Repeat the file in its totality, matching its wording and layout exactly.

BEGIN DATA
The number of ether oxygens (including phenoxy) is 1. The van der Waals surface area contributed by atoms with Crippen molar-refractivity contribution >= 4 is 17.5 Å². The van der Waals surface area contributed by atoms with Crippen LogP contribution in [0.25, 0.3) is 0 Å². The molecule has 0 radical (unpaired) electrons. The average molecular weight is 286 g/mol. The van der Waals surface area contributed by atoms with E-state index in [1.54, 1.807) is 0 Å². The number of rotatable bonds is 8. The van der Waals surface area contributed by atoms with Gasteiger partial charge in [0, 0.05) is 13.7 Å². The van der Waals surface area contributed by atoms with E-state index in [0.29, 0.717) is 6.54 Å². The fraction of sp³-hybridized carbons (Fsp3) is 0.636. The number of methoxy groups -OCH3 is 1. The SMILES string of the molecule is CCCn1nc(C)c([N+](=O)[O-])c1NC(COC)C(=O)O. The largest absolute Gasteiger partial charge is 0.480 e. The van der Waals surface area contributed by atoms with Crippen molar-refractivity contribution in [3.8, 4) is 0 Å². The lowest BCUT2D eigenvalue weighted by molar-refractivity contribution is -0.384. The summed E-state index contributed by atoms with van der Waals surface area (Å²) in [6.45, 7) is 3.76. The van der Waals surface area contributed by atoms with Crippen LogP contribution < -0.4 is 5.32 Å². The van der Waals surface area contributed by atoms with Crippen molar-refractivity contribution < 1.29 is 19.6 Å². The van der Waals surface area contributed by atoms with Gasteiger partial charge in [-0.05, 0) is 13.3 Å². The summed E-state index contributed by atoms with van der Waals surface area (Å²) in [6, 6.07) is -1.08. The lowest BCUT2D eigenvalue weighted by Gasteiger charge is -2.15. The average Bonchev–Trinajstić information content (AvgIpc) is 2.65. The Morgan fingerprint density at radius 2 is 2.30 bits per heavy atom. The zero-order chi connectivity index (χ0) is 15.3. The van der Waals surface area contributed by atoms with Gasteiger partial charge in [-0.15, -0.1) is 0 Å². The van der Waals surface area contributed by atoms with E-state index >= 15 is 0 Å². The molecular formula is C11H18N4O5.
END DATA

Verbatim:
The number of ether oxygens (including phenoxy) is 1. The van der Waals surface area contributed by atoms with Crippen molar-refractivity contribution >= 4 is 17.5 Å². The van der Waals surface area contributed by atoms with Crippen LogP contribution in [0.25, 0.3) is 0 Å². The molecule has 0 radical (unpaired) electrons. The average molecular weight is 286 g/mol. The van der Waals surface area contributed by atoms with E-state index in [1.54, 1.807) is 0 Å². The number of rotatable bonds is 8. The van der Waals surface area contributed by atoms with Gasteiger partial charge in [0, 0.05) is 13.7 Å². The van der Waals surface area contributed by atoms with E-state index in [0.29, 0.717) is 6.54 Å². The fraction of sp³-hybridized carbons (Fsp3) is 0.636. The number of methoxy groups -OCH3 is 1. The SMILES string of the molecule is CCCn1nc(C)c([N+](=O)[O-])c1NC(COC)C(=O)O. The largest absolute Gasteiger partial charge is 0.480 e. The van der Waals surface area contributed by atoms with Crippen molar-refractivity contribution in [3.8, 4) is 0 Å². The lowest BCUT2D eigenvalue weighted by molar-refractivity contribution is -0.384. The summed E-state index contributed by atoms with van der Waals surface area (Å²) in [6.45, 7) is 3.76. The van der Waals surface area contributed by atoms with Crippen LogP contribution < -0.4 is 5.32 Å². The van der Waals surface area contributed by atoms with Crippen molar-refractivity contribution < 1.29 is 19.6 Å². The van der Waals surface area contributed by atoms with Gasteiger partial charge in [-0.05, 0) is 13.3 Å². The summed E-state index contributed by atoms with van der Waals surface area (Å²) in [6, 6.07) is -1.08. The lowest BCUT2D eigenvalue weighted by Gasteiger charge is -2.15. The average Bonchev–Trinajstić information content (AvgIpc) is 2.65. The Morgan fingerprint density at radius 2 is 2.30 bits per heavy atom. The zero-order chi connectivity index (χ0) is 15.3. The van der Waals surface area contributed by atoms with Gasteiger partial charge in [-0.15, -0.1) is 0 Å². The van der Waals surface area contributed by atoms with E-state index >= 15 is 0 Å². The molecular formula is C11H18N4O5.